Saturday, March 22, 2008

Why I am an atheist

This is not a comprehensive list. I just had a bit of time on my hands last night and was thinking about a time when someone, pretty much out of the blue, asked me why I was an atheist. I replied that it was because I didn't believe in God. (How much simpler could it get?) But I was thinking that next time someone asked me that I'd rather be a bit more prepared.

Feel free to add more reasons in the comments section. If you disagree with any of my reasons, mention it in the comments and I'll try to address that one in a later post.


1. I do not believe in an all-powerful invisible human-like figure that controls the clouds to make it rain (or not), and I don’t believe in any such power behind any other natural phenomena either. Including the very origin of the universe (assuming the universe can be coherently said to have an origin...)

2. Because “God” means different things to different people. Vastly different things. So much that the concept of “God” is pretty much useless.

3. Because prayer to any kind of god or force makes no difference whatsoever outside of the physiological realm. If you would like to challenge this assertion, bring evidence.

4. I think it is more plausible to believe that people have lied or been fooled than to believe that any miracle story is actually true. This is why I asked for evidence in #3.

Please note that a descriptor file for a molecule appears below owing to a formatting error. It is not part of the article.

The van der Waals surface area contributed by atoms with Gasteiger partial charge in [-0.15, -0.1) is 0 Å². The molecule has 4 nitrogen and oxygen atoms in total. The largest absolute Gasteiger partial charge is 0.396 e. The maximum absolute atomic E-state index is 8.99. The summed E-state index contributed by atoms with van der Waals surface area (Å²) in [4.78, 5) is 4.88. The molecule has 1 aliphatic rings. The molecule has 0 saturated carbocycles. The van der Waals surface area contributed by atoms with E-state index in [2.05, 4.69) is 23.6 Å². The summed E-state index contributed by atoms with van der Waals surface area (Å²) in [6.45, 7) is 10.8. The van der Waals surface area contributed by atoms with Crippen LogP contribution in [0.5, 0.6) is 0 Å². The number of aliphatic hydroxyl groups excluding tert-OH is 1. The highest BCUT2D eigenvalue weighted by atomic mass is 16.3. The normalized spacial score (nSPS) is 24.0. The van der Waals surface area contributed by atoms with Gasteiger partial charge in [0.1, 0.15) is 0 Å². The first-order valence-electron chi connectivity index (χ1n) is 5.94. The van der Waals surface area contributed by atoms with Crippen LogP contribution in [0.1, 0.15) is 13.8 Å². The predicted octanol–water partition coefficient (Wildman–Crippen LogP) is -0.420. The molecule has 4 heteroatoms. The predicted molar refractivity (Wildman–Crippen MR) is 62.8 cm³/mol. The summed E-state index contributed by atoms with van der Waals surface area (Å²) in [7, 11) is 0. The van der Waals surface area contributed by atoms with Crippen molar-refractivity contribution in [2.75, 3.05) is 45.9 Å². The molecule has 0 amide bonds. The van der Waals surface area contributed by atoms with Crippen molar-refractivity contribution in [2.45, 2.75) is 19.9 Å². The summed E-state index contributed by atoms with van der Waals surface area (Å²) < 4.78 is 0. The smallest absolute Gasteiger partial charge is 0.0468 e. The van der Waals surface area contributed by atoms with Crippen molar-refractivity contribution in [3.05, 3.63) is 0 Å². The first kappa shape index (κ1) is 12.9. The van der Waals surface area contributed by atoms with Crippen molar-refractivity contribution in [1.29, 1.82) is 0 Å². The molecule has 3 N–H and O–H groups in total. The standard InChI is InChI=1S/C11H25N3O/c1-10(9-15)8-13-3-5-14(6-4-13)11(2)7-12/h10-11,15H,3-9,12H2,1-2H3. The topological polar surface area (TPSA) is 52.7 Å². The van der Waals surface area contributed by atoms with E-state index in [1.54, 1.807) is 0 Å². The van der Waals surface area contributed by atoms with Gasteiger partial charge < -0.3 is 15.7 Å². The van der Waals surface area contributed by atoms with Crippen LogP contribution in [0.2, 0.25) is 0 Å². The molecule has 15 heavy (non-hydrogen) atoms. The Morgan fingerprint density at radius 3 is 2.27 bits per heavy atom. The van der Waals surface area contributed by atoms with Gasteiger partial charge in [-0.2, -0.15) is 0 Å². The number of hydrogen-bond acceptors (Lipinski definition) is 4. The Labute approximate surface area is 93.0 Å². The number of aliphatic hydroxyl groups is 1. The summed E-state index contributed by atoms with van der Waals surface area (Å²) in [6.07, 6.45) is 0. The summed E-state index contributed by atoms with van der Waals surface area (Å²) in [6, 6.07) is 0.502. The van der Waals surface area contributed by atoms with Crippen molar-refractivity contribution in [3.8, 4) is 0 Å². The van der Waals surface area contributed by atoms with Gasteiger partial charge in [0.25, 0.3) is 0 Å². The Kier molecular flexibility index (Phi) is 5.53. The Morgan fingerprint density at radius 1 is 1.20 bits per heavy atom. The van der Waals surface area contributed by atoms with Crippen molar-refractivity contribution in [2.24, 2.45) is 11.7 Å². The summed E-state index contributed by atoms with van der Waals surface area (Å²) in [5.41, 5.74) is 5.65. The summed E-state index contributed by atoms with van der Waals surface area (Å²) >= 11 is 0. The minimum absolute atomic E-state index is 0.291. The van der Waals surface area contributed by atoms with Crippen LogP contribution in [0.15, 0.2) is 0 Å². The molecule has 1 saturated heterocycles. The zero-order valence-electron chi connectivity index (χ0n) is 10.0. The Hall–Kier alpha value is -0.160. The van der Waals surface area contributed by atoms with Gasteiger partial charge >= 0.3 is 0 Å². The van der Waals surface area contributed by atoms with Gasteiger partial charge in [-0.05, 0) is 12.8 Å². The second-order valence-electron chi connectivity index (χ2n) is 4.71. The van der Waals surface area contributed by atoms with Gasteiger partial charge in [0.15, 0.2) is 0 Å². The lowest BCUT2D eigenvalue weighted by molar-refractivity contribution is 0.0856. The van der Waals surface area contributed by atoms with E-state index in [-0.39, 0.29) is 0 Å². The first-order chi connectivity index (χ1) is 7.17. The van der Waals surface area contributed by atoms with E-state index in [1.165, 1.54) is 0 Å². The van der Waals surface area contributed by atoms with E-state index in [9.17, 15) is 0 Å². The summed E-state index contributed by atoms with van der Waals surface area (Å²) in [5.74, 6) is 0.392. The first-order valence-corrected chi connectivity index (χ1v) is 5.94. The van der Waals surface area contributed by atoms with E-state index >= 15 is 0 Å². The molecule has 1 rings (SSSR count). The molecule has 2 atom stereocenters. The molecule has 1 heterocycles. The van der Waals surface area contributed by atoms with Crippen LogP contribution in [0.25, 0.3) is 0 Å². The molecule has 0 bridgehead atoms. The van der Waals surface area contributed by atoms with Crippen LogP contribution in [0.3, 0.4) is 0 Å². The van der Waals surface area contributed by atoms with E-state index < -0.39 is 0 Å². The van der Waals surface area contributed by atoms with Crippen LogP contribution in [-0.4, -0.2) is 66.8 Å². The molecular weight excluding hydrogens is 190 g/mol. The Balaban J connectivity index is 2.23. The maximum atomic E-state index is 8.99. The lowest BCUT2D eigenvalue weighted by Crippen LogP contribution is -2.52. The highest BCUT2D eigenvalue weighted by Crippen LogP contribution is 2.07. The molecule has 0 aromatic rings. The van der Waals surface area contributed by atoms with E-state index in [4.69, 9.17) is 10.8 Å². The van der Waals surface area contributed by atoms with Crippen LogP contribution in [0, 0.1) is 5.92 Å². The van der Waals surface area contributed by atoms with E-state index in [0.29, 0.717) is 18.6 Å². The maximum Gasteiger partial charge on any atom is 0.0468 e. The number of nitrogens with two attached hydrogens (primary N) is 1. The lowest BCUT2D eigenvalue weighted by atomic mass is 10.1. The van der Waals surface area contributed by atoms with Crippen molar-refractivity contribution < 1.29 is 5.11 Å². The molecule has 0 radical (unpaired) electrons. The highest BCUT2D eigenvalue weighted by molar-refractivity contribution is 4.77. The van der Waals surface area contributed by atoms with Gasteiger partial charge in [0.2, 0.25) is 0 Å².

5. Whenever a new scientific breakthrough is made, the realm of the gods gets smaller. Especially stuff like the Theory of Evolution. This is why fundamentalist Christians rage against science—they may be crazy, but they are not stupid.

6. Anytime I’ve questioned a person if they say God has “spoken” to them, it turned out that they just got inspired. I’ve never been able to see what God had to do with it. Why don’t these people credit their own good thinking?

7. Anytime I’ve heard that God has worked in someone’s life, when I found out what actually happened it was usually something really mundane or total explicable by natural causes. Even with the really amazing stories, the conclusion that God had anything to do with it would have to be a non-sequitur.

8. Because “theology” is nothing but speculation—I determined this when taking Bible/theology classes during my two years at Trevecca Nazarene University. Everyone has a pet theory—but naturally no one can actually check to see if their idea is anywhere near the truth.

9. Because the traditional view of the history of Christianity (and probably any religion) does not match the actual history of Christianity. I also learned this at the Christian university mentioned above.

10. Because it used to matter dearly what version of Christianity a person followed—so much so that members of different versions of Christianity would sometimes torture and kill each other over theological differences—now people are relieved if you only just believe in some sort of higher power at all. Just so long as you are not an atheist. The church used to rip its critics like an enraged pit bull, but the influence of secular Enlightenment values and scientific discovery has knocked out most of its teeth.

11. Because any real morality and ethnics has a perfectly good secular foundation. No one bases their morality on the Bible, except maybe Fred Phelps. And most Christians I know don’t think much of people like him.

12. Because no God or any form of higher power has ever shown himself to me, even when I believed that one would.

No comments: